The front-page ad in the Svenska Dagbladet daily features a group of soldiers in full combat gear, one holding a large rainbow flag.
The text at the top of the image reads, “A flag worth defending,” and, in smaller print below, it says, “We defend human rights, equality for all, and our right to live as we choose.”
The ad was published ahead of the week-long Stockholm Pride festival, which kicks off this Monday.
Its liberal portrayal of the country’s armed forces has led to heated debate online. Some argued that the military should not be involved in activism, especially when it is paid for with taxpayers’ money.
“Shouldn’t the army defend Sweden’s borders, important sites and all of Swedish life? Rights are the responsibility of politicians, aren’t they?” one person asked on Twitter.
“Can we please have a single institution that is not politicized and riddled with activism? I don’t think it’s a particularly high requirement,” another wrote.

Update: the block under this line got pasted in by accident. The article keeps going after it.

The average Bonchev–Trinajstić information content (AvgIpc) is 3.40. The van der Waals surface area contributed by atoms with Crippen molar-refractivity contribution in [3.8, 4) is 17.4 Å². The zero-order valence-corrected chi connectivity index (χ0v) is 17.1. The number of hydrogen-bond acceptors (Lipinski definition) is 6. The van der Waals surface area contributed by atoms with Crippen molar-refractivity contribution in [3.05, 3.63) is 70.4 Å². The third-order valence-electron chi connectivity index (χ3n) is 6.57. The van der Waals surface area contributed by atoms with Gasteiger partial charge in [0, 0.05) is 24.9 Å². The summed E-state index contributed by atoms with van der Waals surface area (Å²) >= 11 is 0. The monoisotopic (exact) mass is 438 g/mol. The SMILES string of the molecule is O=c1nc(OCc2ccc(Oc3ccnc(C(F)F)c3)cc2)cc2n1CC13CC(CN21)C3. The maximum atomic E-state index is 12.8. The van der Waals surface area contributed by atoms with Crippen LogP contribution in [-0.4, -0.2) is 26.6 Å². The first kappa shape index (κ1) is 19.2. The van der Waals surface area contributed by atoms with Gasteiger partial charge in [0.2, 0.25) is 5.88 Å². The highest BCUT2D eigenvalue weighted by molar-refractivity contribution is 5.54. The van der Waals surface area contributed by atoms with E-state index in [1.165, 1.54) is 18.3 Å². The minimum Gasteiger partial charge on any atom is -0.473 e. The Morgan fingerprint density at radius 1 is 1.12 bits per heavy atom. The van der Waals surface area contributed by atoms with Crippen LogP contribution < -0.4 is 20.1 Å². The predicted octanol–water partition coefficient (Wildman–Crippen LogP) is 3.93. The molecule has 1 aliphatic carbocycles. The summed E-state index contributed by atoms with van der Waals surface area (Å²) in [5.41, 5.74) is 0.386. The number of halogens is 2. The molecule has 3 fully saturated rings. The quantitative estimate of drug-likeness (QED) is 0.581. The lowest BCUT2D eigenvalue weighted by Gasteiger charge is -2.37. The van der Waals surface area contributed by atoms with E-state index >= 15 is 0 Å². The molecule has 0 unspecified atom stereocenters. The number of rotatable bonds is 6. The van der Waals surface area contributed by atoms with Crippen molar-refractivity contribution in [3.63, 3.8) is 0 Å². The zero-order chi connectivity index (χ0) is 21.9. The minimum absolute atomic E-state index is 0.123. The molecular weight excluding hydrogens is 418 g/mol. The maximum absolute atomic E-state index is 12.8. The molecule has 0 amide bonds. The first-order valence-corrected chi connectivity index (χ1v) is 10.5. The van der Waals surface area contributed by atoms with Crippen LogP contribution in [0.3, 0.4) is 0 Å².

Others did not consider the ad controversial. “Many here seem to think that treating homosexuals as equals and defending the country are the opposite things. Why is that?” one user said.
Another commenter dismissed the critics as homophobes. “Do you realize that younger generations see you as dinosaurs?” he wrote. “Nobody listens to you anymore.”
The Swedish Army regularly places pro-LGBTQ ads during Pride events. In 2017, it posted an image of rainbow-colored shoelaces on army boots.
In 2018, it ran a recruitment campaign under the slogan “We don’t always march straight,” and, a year later, under the tag line “Come as you are.” The 2018 ad featured posters of soldiers applying rainbow-hued camouflage to their faces.
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